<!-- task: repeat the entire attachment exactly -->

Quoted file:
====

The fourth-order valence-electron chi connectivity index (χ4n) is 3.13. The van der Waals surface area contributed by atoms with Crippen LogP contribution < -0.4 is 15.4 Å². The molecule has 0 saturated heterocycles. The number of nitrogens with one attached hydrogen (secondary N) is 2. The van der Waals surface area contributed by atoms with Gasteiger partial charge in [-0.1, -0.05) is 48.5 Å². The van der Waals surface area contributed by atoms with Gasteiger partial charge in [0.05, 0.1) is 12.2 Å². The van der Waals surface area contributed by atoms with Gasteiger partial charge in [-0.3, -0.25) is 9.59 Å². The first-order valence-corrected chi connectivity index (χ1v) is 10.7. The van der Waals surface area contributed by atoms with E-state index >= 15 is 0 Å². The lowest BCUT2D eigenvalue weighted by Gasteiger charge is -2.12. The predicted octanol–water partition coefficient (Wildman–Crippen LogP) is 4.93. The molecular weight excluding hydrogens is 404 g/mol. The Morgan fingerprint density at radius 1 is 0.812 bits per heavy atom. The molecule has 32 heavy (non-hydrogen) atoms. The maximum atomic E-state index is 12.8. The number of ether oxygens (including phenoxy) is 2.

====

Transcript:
The fourth-order valence-electron chi connectivity index (χ4n) is 3.13. The van der Waals surface area contributed by atoms with Crippen LogP contribution < -0.4 is 15.4 Å². The molecule has 0 saturated heterocycles. The number of nitrogens with one attached hydrogen (secondary N) is 2. The van der Waals surface area contributed by atoms with Gasteiger partial charge in [-0.1, -0.05) is 48.5 Å². The van der Waals surface area contributed by atoms with Gasteiger partial charge in [0.05, 0.1) is 12.2 Å². The van der Waals surface area contributed by atoms with Gasteiger partial charge in [-0.3, -0.25) is 9.59 Å². The first-order valence-corrected chi connectivity index (χ1v) is 10.7. The van der Waals surface area contributed by atoms with E-state index >= 15 is 0 Å². The lowest BCUT2D eigenvalue weighted by Gasteiger charge is -2.12. The predicted octanol–water partition coefficient (Wildman–Crippen LogP) is 4.93. The molecular weight excluding hydrogens is 404 g/mol. The Morgan fingerprint density at radius 1 is 0.812 bits per heavy atom. The molecule has 32 heavy (non-hydrogen) atoms. The maximum atomic E-state index is 12.8. The number of ether oxygens (including phenoxy) is 2.